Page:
Summary: IMAGE (Integrated MIMD Architecture for Generic Motion Estimation) is a VLSI integrated circuit for incorporation into MPEG2 video coders. Its function is to perform motion estimation, vector refinement and mode selection within the coder. Other applications based on block matching, such as post-processing of motion vectors, computation of dual prime vectors for low delay coding or the selection of the macroblock prediction mode, can be developed by exploiting the programmability of IMAGE. Specific interfaces enable several IMAGE circuits to be linked seamlessly together, to obtain increased processing power.
Advanced television at low bitrates and networked transmission over integrated communication systems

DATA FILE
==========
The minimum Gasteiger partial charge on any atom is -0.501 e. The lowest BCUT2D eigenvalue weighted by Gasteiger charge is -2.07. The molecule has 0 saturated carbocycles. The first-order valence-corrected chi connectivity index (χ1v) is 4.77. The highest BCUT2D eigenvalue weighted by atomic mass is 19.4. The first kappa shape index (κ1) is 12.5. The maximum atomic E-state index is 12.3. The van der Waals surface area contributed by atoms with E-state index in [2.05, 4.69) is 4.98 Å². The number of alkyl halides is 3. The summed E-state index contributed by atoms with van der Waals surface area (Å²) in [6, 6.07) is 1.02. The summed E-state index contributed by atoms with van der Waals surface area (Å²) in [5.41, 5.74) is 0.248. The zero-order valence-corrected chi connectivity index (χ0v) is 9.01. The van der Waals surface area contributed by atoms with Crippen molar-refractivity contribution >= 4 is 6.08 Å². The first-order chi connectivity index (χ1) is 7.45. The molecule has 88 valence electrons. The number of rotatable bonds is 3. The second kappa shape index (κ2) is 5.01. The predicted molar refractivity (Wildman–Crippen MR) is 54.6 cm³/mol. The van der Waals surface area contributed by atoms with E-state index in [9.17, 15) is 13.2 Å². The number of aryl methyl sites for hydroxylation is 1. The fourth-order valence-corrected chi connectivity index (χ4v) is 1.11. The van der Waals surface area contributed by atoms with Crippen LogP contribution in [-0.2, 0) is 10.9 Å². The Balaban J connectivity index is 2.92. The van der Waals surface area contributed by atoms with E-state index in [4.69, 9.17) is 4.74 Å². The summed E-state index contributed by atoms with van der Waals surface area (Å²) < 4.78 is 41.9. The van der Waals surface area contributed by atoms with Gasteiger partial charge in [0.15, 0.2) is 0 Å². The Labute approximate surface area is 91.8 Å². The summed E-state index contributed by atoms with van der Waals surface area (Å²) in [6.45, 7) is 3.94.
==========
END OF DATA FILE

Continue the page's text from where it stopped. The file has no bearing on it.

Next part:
An important factor in containing the costs and maintaining the technical quality of future television (TV) production will be the ability to handle and process the video and audio signals as much as possible in compressed form. This is already happening using a chaotic assortment of different compression systems. The bridge from one compression system to the next makes decoding and recoding obligatory, leading to a progressive loss of signal quality. The only solution with current technology is to use many more bits than strictly necessary in the earlier part of the chain, which provides sufficient 'headroom' but removes most of the advantages of compression. Server and network capacities are forced to be up to ten times higher than they need to be. In this context, the project develops the technology which will enable the signal to be kept in compressed Moving Picture Expert Group (MPEG)-2 format throughout the complete broadcast chain and quality between each stage of the programme chain is largely avoided. The project has found effective solutions to the two fundamental difficulties standing in the way of the entirely MPEG2 programme chain: switching of bit-streams and bit-rate changing. Real-time and software bit-stream switching can now be implemented to frame accuracy in video and audio without perceptible distortion. Off-line and on-line editing can now be used to assemble programmes from MPEG-2 coded bit-streams stored on a standard PC hard disk. The ability to transcode from a higher to a lower bit-rate while maintaining a quality equal or better than coding only once at the lower rate, means that the bit-rate used in earlier parts of the chain need only be equal to or a little higher than that anticipated for final delivery. Storage and network costs are reduced as statistical multiplex can be used on previously compressed material with quality loss.